Pros: Sound, Nice Case & Accessories, Very Comfortable For Me, Exceptional Customer Service
Cons: Annoying Cable, Not So Great Build Quality
First, I'd like to thank Jack Fu of HiSound Audio for sending me a review sample of the PAA-1 Pro and the E212. It was certainly very generous of him to send multiple units to so many people. I am in no way affiliated with HiSound Audio and this will be a completely non biased review. Tested with my HDP-R10, Sansa Clip+ and SGS3 international version. More on amping later. I have burnt these in for a while now, but not for the 100 hours that HiSound recommends. I will change the review if I feel like the sound changes after burn in but others have not noticed much if any change after burn in.
Design, Accessories & Unboxing
Being a vented earbud, there is close to no isolation, but this is really something that affects every earbud and not just this one. It's shape is more or less the shape of the old Apple earbuds but it is significantly more comfortable with the soft covering. It comes with a cable manager which IMO is just about useless, 3 sets of the soft thing that goes over the earbud and a nice shirt clip. There is no cable slider though if you are one who cares about that. The box is very nice and simplistic, not having too much unnecessary stuff that comes with other earphones. It does come with a very nice square zip case which I find to be extremely handy and something that is generally only included with more expensive products. The downsides to the design are the annoying cable and the slightly shoddy build quality. The cable is plasticcy and very rigid and looks easily tangled and IMO is one of the worse cables that I've seen but it is not too hard to use like the TF-10 cable. The build quality is also not that great, but it is more than what you would expect in a $50 product. I don't feel like it is going to break anytime soon, but I would have rather it be made with some metal even if it made it a bit heavier. The good thing is that all the flaws of the PAA-1 Pro is in this section since I believe that the sound is what you would be expecting in a $100+ product.
Have people started faking HiSound products?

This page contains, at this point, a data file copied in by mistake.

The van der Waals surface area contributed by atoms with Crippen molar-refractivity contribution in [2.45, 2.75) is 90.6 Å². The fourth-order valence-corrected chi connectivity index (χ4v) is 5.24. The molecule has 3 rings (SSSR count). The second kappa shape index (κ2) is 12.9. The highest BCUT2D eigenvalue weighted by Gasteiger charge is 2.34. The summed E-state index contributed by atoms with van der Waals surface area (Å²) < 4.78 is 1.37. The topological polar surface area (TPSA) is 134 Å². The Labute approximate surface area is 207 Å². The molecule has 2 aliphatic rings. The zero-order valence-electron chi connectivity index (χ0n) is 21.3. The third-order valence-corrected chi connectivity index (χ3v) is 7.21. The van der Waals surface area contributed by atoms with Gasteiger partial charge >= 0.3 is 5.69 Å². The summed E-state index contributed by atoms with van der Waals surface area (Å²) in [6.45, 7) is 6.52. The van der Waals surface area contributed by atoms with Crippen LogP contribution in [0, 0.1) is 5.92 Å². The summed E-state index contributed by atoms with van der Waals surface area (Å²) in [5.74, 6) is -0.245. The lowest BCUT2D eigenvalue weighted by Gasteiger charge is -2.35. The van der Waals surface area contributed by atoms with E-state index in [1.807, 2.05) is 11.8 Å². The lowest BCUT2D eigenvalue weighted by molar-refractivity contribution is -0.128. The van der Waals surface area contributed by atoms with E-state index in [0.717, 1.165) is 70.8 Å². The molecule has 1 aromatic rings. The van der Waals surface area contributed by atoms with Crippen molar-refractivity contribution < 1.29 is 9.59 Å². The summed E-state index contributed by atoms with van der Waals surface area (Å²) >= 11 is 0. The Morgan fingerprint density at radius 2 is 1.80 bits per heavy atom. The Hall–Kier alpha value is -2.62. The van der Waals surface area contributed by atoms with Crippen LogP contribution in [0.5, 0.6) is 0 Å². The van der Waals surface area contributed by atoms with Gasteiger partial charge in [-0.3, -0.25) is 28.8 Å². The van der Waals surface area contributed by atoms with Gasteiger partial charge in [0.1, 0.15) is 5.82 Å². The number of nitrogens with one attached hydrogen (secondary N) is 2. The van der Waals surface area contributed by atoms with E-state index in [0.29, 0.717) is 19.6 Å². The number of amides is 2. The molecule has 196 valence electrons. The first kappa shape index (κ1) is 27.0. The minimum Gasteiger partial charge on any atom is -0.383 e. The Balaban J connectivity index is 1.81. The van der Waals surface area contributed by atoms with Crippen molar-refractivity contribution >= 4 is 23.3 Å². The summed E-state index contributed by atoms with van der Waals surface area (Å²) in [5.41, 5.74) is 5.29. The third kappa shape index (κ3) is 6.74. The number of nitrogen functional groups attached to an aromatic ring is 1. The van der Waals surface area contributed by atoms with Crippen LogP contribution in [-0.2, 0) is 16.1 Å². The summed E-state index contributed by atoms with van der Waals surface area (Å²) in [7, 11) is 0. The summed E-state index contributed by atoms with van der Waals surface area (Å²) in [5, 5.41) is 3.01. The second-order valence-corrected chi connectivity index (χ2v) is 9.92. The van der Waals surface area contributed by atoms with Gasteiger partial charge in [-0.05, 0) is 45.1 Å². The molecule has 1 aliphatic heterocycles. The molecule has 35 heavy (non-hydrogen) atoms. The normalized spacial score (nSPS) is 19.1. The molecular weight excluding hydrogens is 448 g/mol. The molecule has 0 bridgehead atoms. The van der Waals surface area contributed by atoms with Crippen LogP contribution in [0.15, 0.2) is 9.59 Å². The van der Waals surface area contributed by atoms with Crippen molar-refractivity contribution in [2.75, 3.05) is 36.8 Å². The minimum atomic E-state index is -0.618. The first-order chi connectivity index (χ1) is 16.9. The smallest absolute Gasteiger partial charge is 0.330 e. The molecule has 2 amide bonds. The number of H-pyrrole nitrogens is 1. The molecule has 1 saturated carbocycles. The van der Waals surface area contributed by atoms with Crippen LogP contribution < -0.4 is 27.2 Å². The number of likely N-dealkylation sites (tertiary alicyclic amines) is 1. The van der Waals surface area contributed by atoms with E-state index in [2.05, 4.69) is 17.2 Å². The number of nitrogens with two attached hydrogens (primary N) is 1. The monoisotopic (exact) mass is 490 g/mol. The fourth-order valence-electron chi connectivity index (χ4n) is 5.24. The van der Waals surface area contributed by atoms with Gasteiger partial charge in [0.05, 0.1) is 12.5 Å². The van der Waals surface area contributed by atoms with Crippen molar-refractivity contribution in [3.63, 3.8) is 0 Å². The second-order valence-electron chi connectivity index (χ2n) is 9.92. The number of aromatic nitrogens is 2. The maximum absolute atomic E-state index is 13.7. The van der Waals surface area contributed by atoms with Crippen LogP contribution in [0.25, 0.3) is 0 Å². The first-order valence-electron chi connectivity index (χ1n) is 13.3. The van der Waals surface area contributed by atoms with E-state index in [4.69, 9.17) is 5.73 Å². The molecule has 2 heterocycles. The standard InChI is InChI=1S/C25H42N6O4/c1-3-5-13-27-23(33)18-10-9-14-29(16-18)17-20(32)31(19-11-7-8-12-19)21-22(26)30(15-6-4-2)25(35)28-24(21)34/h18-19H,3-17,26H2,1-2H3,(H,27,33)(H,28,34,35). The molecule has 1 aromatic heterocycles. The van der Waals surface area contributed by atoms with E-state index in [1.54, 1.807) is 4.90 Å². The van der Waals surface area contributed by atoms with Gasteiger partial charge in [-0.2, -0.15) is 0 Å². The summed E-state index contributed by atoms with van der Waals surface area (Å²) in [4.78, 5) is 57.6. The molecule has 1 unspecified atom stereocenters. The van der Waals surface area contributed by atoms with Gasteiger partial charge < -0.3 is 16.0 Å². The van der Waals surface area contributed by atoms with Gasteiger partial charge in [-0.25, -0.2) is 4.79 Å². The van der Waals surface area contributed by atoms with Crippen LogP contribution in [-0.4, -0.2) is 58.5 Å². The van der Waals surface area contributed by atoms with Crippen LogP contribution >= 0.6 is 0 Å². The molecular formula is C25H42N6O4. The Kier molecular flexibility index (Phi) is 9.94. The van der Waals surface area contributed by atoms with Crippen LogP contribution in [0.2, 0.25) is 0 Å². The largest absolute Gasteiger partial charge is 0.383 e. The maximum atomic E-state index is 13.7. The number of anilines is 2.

How the PAA-1 Pro comes. The way that the cable is tied makes the cable bent and the cable doesn't seem like it will become straight anytime soon. The case is very nice though.
Those people who have never read one of my reviews before, I break them into 3 main sections - bass, midrange and treble.
Many people label these as a basshead earbud and while I don't completely disagree, I disagree to some extent. While the bass is emphasized, bassheads will probably be wanting more quantity. The bass is very clean and there isn't very much sub bass and instead, the PAA-1 Pro focuses on mid bass. The bass is extremely dynamic and hits hard without any bleed whatsoever into the midrange. The detail is really just incredible, and I feel like I'm hearing textures in the bass that I've never heard before in a sub $100 earphone, regardless of whether it was an earbud or IEM. To be perfectly honest, I was expecting slightly bloated bass, but there is no bloat at all and it actually stays incredibly clean. They certainly hit much higher than it's price might suggest.
I do feel like the midrange was the section that I enjoyed the most. Let's start with vocals. HiSound have got it just right there. They are neither pushed too much forward nor recessed which makes them feel extremely realistic. Vocal separation was impressive as well and they worked very well with bands signing together. Midrange instruments were also portrayed in an extremely realistic way and the timbre was just right. There was sibilance present if it is in the track, but it was not bothering at all and it wasn't piercing like some other earphones. Pianos sound nice, but are just a bit on the thin side. Guitars are recreated exceptionally though and so are violins. Detail levels are once again much better than other earphones in it's price range. HiSound has hit it out of the park with the midrange.
Quite a few people have said that the treble is rolled off. Yes, I do feel like it is a bit rolled off, but IMO there is plenty of sparkle and it doesn't become overly sibilant or cause listening fatigue. I was actually quite shocked when I listened to them because they had quite a lot more treble than I was expecting. Cymbals are rendered very nicely and have a very nice and pleasant decay. They weren't dull at all, like other earbuds that have treble roll off. Woodwind instruments are extremely nice and they really do sound like they are in a total other price range. Now, the treble roll off doesn't mean that they are like the Apple Earpods (which I actually like quite a bit) and they are quite a lot brighter. I find that they brighten up some more if you take off the soft sleeve thing but there is enough IMO.
By soft sleeve thing I mean these. Sorry for the crappy picture.
Separation & Detail
To test vocal separation, I used the song "Some Nights" by Fun. I was actually very pleasantly surprised at how well they handled the start of the song. I could quite easily tell where each singer was. Instrument separation lags just behind vocal separation but it does do well there as well, not becoming overly muddy and confusing on congested tracks. It handles itself well there.